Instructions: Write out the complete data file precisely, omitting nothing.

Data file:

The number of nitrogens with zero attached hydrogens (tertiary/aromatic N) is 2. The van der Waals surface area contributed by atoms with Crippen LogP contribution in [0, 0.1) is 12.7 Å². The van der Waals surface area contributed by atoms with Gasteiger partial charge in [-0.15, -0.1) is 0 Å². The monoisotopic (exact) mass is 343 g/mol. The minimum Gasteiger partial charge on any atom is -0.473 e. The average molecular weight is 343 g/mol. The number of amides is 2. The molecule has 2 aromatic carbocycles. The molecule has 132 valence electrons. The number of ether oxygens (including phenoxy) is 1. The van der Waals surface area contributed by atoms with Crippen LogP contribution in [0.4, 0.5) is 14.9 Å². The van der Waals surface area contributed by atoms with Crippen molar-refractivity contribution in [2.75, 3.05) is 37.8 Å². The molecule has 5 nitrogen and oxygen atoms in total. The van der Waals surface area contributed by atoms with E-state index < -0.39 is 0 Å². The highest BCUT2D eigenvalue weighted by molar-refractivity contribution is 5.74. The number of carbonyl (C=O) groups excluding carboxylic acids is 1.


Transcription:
The number of nitrogens with zero attached hydrogens (tertiary/aromatic N) is 2. The van der Waals surface area contributed by atoms with Crippen LogP contribution in [0, 0.1) is 12.7 Å². The van der Waals surface area contributed by atoms with Gasteiger partial charge in [-0.15, -0.1) is 0 Å². The monoisotopic (exact) mass is 343 g/mol. The minimum Gasteiger partial charge on any atom is -0.473 e. The average molecular weight is 343 g/mol. The number of amides is 2. The molecule has 2 aromatic carbocycles. The molecule has 132 valence electrons. The number of ether oxygens (including phenoxy) is 1. The van der Waals surface area contributed by atoms with Crippen LogP contribution in [0.4, 0.5) is 14.9 Å². The van der Waals surface area contributed by atoms with Crippen molar-refractivity contribution in [2.75, 3.05) is 37.8 Å². The molecule has 5 nitrogen and oxygen atoms in total. The van der Waals surface area contributed by atoms with E-state index < -0.39 is 0 Å². The highest BCUT2D eigenvalue weighted by molar-refractivity contribution is 5.74. The number of carbonyl (C=O) groups excluding carboxylic acids is 1.